The HSTPA was signed into law during the summer of 2019 by then Governor Andrew Cuomo. Unfortunately, as the law applied to all residential apartment leases, it painted with too broad a brush and brought cooperative proprietary leases under its domain. Almost immediately, there was an outcry from the cooperative community that cooperative apartment buildings should not be equated with rental apartment buildings. Unfortunately, it took almost 2½ years for the New York State legislature to change the legislation and for Governor Kathy Hochul to sign the legislation into law. This memo will highlight the changes in the HSTPA which inure to the benefit of cooperative apartment corporations.
Subject to the terms of a cooperative apartment corporation’s proprietary lease, a cooperative may once again:
- Condition approval of purchase applications upon the deposit of a maintenance escrow. Since 2019, cooperatives were prohibited from doing so.
- Charge application, processing and search fees in connection with the review of prospective purchasers or subtenants. Since 2019 those fees were capped at $20.
- Impose late fees in an amount up to, but not in excess of 8% of a late-paying shareholder’s monthly maintenance charges. Late fees had been limited to the lesser of 5% of maintenance or $50.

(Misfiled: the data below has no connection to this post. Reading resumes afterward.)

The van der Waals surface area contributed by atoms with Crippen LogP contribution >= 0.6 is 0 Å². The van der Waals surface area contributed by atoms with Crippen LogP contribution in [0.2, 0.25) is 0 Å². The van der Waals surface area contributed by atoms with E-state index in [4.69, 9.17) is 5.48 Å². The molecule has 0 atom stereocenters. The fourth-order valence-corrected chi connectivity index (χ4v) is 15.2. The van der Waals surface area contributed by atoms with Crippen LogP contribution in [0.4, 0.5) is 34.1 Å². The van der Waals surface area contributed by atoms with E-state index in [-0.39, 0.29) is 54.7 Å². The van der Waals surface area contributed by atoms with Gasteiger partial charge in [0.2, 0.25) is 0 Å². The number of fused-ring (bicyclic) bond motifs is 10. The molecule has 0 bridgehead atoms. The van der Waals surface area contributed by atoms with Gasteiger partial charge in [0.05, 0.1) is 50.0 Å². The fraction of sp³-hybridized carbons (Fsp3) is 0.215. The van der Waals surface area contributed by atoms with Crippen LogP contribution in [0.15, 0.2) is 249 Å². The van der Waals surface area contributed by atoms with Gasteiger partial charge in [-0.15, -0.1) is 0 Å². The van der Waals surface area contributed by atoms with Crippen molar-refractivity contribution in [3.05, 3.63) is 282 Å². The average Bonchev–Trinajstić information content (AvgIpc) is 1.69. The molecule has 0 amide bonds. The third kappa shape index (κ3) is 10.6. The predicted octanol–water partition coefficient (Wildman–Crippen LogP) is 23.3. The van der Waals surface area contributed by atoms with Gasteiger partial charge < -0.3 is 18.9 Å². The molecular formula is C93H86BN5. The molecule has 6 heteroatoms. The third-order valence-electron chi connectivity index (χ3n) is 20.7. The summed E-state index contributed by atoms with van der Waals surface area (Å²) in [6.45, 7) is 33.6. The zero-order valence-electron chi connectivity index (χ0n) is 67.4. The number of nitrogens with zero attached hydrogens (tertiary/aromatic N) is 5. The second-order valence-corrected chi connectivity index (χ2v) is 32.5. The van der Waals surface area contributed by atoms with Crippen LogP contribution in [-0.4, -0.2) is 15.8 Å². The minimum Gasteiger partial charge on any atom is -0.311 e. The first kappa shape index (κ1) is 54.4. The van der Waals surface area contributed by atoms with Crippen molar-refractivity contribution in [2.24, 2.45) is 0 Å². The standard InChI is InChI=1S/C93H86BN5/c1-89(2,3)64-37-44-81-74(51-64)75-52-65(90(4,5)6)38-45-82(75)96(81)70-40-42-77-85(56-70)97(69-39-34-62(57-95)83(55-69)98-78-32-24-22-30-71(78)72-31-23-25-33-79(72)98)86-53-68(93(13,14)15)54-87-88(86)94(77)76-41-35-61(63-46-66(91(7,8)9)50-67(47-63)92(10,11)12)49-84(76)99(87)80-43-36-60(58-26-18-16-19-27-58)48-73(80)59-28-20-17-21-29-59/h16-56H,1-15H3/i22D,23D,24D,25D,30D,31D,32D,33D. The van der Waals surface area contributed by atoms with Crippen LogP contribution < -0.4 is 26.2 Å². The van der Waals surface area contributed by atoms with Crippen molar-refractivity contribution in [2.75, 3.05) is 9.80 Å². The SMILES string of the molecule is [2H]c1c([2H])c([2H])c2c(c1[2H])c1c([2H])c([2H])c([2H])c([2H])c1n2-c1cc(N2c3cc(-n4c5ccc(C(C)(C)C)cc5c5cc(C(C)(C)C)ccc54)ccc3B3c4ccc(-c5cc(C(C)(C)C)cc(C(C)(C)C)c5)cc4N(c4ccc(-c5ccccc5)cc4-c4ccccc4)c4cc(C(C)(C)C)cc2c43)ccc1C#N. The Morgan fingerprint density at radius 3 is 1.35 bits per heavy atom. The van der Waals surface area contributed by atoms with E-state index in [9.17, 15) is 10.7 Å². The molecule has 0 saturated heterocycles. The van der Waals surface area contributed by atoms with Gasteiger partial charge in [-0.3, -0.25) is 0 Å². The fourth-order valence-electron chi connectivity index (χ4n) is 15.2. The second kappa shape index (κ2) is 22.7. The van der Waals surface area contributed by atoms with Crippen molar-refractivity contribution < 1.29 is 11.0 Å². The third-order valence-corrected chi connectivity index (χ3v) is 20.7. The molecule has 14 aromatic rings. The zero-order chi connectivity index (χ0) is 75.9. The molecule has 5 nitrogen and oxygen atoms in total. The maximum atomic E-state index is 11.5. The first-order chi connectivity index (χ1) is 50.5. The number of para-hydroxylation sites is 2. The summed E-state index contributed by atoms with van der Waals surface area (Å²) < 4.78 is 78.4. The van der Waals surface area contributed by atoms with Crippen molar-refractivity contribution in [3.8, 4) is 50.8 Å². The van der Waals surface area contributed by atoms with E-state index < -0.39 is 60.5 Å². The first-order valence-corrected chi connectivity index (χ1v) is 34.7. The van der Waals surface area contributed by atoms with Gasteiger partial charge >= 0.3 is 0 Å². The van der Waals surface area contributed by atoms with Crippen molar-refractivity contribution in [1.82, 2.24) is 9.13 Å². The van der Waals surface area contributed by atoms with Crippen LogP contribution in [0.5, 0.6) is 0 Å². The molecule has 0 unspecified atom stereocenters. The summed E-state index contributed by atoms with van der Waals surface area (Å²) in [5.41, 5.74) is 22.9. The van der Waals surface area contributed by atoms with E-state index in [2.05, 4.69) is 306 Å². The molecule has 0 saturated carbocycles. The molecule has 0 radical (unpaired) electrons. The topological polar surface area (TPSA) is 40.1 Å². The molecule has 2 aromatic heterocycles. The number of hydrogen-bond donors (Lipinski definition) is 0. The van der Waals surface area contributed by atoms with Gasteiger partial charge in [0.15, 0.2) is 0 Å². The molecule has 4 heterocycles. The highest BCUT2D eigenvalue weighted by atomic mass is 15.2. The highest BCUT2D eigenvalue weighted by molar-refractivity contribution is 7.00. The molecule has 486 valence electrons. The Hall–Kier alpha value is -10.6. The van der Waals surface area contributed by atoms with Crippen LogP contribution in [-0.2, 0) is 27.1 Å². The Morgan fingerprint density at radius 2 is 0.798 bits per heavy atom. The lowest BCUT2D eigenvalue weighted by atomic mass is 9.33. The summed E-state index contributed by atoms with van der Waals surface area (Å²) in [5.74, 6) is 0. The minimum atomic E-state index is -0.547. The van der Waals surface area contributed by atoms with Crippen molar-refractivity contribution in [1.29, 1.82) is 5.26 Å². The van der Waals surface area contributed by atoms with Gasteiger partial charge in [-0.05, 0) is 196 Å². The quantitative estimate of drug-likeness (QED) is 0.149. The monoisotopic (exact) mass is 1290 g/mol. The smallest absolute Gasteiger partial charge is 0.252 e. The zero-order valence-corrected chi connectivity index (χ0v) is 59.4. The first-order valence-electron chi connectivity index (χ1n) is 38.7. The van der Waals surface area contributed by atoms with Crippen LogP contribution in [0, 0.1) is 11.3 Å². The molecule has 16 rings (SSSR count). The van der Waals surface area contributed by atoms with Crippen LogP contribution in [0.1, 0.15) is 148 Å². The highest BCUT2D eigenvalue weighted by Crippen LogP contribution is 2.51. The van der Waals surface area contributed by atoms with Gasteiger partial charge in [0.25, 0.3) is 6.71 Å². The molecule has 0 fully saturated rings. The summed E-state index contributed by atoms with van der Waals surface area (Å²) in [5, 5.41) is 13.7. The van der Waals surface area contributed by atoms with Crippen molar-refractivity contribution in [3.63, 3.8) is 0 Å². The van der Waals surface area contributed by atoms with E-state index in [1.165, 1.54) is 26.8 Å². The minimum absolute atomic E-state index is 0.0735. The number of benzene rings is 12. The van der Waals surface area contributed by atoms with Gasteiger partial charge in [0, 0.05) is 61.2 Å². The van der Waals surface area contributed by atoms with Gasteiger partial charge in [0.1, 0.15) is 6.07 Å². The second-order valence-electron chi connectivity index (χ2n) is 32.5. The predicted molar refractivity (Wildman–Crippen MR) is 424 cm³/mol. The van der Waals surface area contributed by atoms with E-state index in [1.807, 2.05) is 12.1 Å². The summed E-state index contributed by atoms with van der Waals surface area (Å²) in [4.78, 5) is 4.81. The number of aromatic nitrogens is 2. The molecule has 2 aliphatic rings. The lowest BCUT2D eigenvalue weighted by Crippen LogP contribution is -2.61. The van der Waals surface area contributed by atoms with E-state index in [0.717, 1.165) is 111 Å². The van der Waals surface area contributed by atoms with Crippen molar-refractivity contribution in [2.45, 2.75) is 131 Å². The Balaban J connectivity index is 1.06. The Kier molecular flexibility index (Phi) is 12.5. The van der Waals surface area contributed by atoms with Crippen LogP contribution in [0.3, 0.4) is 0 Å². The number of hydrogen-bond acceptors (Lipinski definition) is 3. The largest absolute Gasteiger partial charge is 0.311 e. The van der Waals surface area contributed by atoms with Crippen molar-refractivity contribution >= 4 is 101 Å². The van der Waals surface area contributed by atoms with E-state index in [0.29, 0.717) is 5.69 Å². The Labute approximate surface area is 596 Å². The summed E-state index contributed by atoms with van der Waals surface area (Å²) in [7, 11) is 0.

- Enable the Board of Directors to collect late fees, legal fees and other expenses related to non-payment of maintenance in any proceedings which the Apartment Corporation maintained. Since the summer of 2019, the HSTPA had prohibited cooperatives from seeking such charges in any non-payment proceedings.
- Allowing for any default notices to be served in accordance with the terms of the apartment corporation’s proprietary lease. The HSTPA had imposed a requirement that all landlords send a delinquency notice by certified mail to tenants before being able to commence non-payment summary proceedings.
- Allowing for the reimbursement of legal fees in connection with obtaining a default judgment against the shareholder-lessee in a non-payment summary proceeding. The HSTPA had prohibited cooperatives from seeking the recovery of legal fees.
The only exception is for cooperatives organized pursuant to the Private Housing Finance Law (i.e. Mitchell-Lamas) which remain subject to the provisions of the HSTPA. The apparent theory there was that those cooperative developments are regulated by either New York State or New York City and are intended to be housing for individuals with limited incomes.
The recent changes to the HSTPA as applied to cooperatives essentially places cooperatives on the same legal footing, they were on prior to the 2019 adoption of the HSTPA. However as noted above, it took 2½ years to return cooperatives to the status quo. Accordingly, it is imperative for all Boards of Directors and Managing Agents to have ongoing communications with government representatives, both state and local, highlighting the difference between cooperatives and landlords for profit, with the goal to avoid future legislative mistakes.
Should you have any questions, please contact Eric M. Goidel, Esq. at (212) 431-1300 extension 438.